Wednesday, July 10, 2013

Jimi Hendrix: Blues

I am always surprised to discover certain releases that I never got around to writing about - like this one. I'm a huge Hendrix fan (as can be determined by the number of times I have sung his praises on this site) and love his psychedelic take on the blues, so this was a natural for me. The songs here come from various situations but are mostly live, inspired Hendrix mania.

The opening number, though, is a rare acoustic track - one used for the documentary movie simply titled Jimi Hendrix. This is a fantastic and fun variation on Jimi's usual wild noise and one that I was fascinated with when I first saw the flick, since I then mostly played a cheap, Montgomery Wards 12-String guitar and I had no idea how Jimi could play such lines! I didn't really realize at the time (I was barely a teen, I think) how quality really affects the play-ability of an instrument and that Jimi tuned down a couple of steps! Great stuff, though!

Some of these cuts are obviously just jams, such as the instrumental take on "Born Under a Bad Sign", but that doesn't mean that the playing is inferior - just not necessarily as "set in stone" as might have been for an official release. Hendrix will take some risks that he might not take otherwise - some that work better than others - so keep that in mind. "Red House" was, of course, the most straight-forward blues in Jimi's original repertoire and there are a couple of versions on this CD, the first being one recorded for the British version of "Are You Experienced" and supposedly not released in the States before, though this doesn't sound much different from the tune that we all know and love.

"Catfish Blues" is Jimi playing with various Muddy Waters songs and giving them an updated, full, rock'n'roll experience. Definitely a precursor to tune like "Voodoo Chile" with some incredible playing, though the inclusion of a drum solo in a blues song is a bit tedious and the rave-up ending a bit of a (pleasant) jolt - but Jimi was never afraid to break convention! As the compilers obviously noted the similarities, an outtake of "Voodoo Chile" is up next - an earlier, looser version of the classic song with the same line up as the official release (Mitch Mitchell, Jack Cassidy and Steve Winwood) that was not quite fully arranged yet. But Jimi, while tentative in some chord changes, still lets fly with some spectacular riffs up until the fade-out ending, which, I assume, indicates that the song most likely fell apart rather than properly ended.

After the traditional opening, Hendrix turns "Mannish Boy" into a funky, upbeat groover with a stompin' drum beat and melodic lead lines - though he does seem to forget some of the words, which leads him to simply scat a while! Then they switch gears completely was a super-slow blues in "Once I Had a Woman", with Jimi  making lots of use of whammy bar and effects pedals. Again, this sounds like pretty much a jam with just a basic structure - and with a harmonica player! That doesn't really work well in this setting though - guess cuz the harp is pretty tentative and Jimi dominates.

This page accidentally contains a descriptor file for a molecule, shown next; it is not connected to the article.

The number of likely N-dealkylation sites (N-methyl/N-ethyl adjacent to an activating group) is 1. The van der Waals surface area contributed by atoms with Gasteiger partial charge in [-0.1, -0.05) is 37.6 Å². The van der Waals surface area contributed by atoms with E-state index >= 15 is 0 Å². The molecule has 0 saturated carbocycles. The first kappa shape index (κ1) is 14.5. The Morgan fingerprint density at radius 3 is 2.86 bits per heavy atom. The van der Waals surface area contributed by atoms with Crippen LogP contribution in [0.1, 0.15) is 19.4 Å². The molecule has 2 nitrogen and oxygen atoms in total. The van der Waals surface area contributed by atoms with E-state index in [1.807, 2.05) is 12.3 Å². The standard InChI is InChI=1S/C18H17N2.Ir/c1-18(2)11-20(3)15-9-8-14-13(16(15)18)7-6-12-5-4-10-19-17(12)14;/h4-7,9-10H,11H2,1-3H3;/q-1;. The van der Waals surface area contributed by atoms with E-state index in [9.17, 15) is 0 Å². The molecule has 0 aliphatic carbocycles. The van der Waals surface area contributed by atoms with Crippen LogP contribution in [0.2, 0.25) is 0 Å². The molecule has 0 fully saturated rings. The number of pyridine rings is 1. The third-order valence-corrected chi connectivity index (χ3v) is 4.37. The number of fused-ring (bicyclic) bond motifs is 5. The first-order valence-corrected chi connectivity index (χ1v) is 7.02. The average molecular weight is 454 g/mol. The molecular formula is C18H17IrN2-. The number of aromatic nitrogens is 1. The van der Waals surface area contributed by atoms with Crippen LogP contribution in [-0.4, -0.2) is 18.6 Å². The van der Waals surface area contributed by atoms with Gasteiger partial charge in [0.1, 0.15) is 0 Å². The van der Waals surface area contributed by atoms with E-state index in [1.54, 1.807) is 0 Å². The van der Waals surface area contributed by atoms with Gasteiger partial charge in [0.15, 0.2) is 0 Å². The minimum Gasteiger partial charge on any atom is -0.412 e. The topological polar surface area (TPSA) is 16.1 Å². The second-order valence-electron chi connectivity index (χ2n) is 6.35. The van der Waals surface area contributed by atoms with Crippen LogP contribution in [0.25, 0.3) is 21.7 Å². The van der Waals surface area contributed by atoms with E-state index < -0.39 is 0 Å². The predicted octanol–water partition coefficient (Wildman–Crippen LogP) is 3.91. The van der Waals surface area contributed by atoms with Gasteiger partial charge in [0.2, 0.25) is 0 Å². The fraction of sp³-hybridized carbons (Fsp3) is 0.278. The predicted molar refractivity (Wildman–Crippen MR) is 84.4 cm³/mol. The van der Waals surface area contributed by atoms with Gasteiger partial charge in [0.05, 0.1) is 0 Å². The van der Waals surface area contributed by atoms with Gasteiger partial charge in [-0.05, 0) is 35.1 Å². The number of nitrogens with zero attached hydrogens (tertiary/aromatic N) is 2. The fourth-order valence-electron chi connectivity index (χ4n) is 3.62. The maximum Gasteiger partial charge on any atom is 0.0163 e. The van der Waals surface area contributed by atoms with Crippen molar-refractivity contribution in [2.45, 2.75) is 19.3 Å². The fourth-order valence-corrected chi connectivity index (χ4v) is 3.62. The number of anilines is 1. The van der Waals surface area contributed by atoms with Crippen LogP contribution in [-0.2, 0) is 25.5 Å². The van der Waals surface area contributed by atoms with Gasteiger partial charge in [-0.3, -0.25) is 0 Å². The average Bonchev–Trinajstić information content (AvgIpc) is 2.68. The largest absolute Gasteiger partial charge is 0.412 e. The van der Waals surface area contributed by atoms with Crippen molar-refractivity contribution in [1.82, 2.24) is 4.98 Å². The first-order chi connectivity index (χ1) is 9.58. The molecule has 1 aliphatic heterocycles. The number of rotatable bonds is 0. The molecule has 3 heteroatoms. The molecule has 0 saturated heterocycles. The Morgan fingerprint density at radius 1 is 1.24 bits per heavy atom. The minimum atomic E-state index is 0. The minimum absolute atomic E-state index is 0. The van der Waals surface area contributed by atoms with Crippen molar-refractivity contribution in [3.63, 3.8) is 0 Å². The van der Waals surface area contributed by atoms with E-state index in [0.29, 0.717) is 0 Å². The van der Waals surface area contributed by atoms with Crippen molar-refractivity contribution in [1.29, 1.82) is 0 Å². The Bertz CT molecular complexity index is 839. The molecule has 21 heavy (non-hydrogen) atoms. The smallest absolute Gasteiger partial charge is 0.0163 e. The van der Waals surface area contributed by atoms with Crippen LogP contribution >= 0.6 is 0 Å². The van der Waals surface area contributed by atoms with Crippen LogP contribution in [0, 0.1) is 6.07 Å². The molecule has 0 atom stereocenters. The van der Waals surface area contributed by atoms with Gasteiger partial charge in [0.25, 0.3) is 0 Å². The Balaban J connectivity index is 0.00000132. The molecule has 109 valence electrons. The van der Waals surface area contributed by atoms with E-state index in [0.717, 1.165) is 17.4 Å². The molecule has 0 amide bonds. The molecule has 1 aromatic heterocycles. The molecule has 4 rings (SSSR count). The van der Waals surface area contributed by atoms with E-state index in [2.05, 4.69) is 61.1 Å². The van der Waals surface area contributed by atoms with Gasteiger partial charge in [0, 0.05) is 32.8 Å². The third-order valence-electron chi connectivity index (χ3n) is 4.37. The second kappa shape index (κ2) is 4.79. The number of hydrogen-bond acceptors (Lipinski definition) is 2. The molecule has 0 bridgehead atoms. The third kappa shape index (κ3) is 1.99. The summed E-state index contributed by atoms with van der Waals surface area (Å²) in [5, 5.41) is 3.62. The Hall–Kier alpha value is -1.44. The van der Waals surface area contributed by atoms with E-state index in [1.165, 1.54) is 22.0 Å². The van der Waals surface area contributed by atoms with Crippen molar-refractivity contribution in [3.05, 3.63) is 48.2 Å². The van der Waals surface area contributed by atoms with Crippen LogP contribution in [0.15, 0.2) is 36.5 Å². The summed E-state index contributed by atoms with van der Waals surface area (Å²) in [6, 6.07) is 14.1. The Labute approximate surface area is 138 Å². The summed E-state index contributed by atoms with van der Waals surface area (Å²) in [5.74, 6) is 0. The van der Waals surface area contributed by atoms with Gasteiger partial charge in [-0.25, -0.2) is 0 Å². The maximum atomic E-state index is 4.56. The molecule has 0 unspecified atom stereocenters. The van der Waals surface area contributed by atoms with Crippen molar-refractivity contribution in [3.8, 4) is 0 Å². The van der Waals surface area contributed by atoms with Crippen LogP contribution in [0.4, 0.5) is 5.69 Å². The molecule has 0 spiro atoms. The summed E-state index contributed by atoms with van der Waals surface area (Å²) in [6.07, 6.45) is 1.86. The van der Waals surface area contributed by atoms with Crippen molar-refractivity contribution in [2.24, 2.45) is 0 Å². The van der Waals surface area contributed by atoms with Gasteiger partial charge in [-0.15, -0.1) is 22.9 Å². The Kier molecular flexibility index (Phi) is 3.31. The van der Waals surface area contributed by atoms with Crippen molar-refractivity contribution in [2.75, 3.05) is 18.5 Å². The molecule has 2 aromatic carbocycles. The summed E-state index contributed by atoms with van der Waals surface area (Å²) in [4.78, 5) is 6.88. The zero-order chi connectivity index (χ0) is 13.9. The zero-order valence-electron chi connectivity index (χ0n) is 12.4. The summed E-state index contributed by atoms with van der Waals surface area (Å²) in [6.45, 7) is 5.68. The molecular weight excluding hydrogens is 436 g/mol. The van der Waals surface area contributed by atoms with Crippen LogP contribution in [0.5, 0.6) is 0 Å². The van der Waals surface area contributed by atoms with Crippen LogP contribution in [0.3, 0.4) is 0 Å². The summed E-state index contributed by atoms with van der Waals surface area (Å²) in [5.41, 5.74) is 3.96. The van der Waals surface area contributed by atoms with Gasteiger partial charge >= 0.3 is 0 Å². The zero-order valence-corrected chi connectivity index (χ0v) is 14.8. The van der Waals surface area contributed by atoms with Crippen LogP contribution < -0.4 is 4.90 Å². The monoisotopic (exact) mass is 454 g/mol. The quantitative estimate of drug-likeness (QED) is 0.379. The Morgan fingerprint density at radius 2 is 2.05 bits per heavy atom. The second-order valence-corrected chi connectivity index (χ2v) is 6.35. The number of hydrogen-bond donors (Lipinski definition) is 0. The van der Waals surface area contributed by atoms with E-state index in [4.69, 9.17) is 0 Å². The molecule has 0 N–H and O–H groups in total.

"Bleeding Heart" is a more successful mid-tempo blues that has appeared on other collections - and rightfully, as this is pretty damn fantastic blues playing! But, "Jelly 292" is definitely a jam - with piano! - and while there's some cool licks, it is not one of the more memorable tunes here. "Electric Church Red House", though, is another terrific run-through of this classic, this time with keys (organ) added - not sure of the personnel here (though there is an extensive booklet, it doesn't list everyone who plays on each tune) but I would guess that this was Winwood again. According to said booklet, Jimi was frustrated and almost left the studio and walked back in and cut this - putting his frustration into his amazing playing!

Closing out the CD is "Hear My Train A Comin'", originally from the Rainbow Bridge album and another wonderfully classic tune built upon the foundations of Muddy Waters along with many others. One helluva performance and a great finisher for this CD.

No, this isn't the best or most consistent Hendrix album - this is a bit of a hodge-podge put together well after his death, after all - but for fans, this is a must-have!